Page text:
South Africa remembers Nadine Gordimer

gordimer

Barely months after South Africa bid farewell to its iconic post-apartheid president Nelson Mandela, South Africans today are remembering the indispensable Nadine Gordimer, who might well be Mandela’s literary analogue. south africa flag

That’s high praise, considering that Gordimer is in strong company alongside the late Alan Paton, 74-year-old J.M. Coetzee and other literary stars who produced a particularly compelling body of work in late 20th century South Africa.

There’s a case that you should start with Gordimer for the best sense of life in apartheid-era South Africa, and that includes both fiction and non-fiction.

Gordimer died in Johannesburg today at age 90, over two decades after winning the Nobel Prize in Literature for a body of work that examines the effects and realities of apartheid-era South Africa.

For example, Burger’s Daughter (1979) is the slightly fictionalized account of the story of Bram Fischer, a wealthy Afrikaner and attorney who supported the cause of ending apartheid, defending Mandela at the Rivonia trial and otherwise working to protect the legal rights of other African National Congress activists until he, himself was imprisoned in 1964 for 11 years, released just two weeks before his own death. Gordimer’s novel examines the story of Rosa Burger, the daughter of a martyred anti-apartheid activist, much like Fischer, and how she navigated life in South Africa in the shadow of her upbringing.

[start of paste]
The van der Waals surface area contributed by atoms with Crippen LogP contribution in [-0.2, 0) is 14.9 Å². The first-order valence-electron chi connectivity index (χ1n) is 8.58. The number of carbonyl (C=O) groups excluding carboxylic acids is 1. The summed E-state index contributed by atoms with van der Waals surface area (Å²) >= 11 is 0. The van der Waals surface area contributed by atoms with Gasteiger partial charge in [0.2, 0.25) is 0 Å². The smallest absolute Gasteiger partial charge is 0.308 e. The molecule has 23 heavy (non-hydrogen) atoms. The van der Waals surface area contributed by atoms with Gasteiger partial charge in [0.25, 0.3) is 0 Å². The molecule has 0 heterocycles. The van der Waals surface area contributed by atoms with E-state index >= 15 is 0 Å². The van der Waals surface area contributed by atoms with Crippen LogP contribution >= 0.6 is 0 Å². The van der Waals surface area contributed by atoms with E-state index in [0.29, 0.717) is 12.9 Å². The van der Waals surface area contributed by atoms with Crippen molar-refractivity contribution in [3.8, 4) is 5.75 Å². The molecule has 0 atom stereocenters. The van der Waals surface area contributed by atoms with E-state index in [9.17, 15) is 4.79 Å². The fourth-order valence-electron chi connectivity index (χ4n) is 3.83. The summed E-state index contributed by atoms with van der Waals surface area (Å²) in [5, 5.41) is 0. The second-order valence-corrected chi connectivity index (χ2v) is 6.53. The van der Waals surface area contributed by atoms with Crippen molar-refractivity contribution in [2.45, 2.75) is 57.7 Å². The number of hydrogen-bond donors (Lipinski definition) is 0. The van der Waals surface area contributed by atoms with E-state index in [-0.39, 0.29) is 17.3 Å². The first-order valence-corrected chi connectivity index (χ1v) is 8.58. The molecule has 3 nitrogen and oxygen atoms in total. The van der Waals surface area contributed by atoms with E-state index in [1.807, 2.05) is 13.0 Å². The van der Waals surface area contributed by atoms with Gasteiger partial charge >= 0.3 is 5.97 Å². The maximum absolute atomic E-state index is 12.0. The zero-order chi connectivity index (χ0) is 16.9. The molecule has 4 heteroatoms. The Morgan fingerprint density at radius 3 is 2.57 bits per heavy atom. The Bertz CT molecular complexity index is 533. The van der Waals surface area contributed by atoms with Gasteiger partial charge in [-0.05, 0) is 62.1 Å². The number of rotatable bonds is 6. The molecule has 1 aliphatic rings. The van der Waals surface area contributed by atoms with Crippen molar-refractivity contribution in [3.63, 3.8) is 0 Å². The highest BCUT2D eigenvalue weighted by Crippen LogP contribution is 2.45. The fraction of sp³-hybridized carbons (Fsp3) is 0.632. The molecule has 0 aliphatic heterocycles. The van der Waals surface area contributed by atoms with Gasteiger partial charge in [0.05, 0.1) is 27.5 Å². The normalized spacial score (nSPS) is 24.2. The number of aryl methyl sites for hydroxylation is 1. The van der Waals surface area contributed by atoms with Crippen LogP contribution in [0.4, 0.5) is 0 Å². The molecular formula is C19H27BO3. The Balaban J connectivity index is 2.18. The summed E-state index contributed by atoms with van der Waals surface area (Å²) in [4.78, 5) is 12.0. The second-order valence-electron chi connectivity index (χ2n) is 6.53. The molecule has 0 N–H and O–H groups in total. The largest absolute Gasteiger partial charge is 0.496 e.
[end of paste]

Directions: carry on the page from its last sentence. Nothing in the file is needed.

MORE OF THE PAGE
The Conservationist (1974), for which Gordimer won a Booker Prize, tells the story of a wealthy, if bumbling and well-meaning white South African who buys a farm on a whim. Over the course of the novel, it becomes clear that the protagonist isn’t a particularly material factor within the life of the farm, sustained by a community of black Africans. You can read the novel as a metaphor for the role of privileged white South Africans within the entirety of black-majority South Africa.

Gordimer’s writing style is more challenging than either Paton’s or Coetzee’s. It’s fragmentary, non-linear, more Joyce than Hemingway. But it’s powerful, and well worth the effort for understanding life in South Africa between 1948 and 1994.

South Africa, and the world, has lost a powerful voice, and her’s is a voice well worth remembering for its skillful grace no less than its role in changing the course of South African and world politics.

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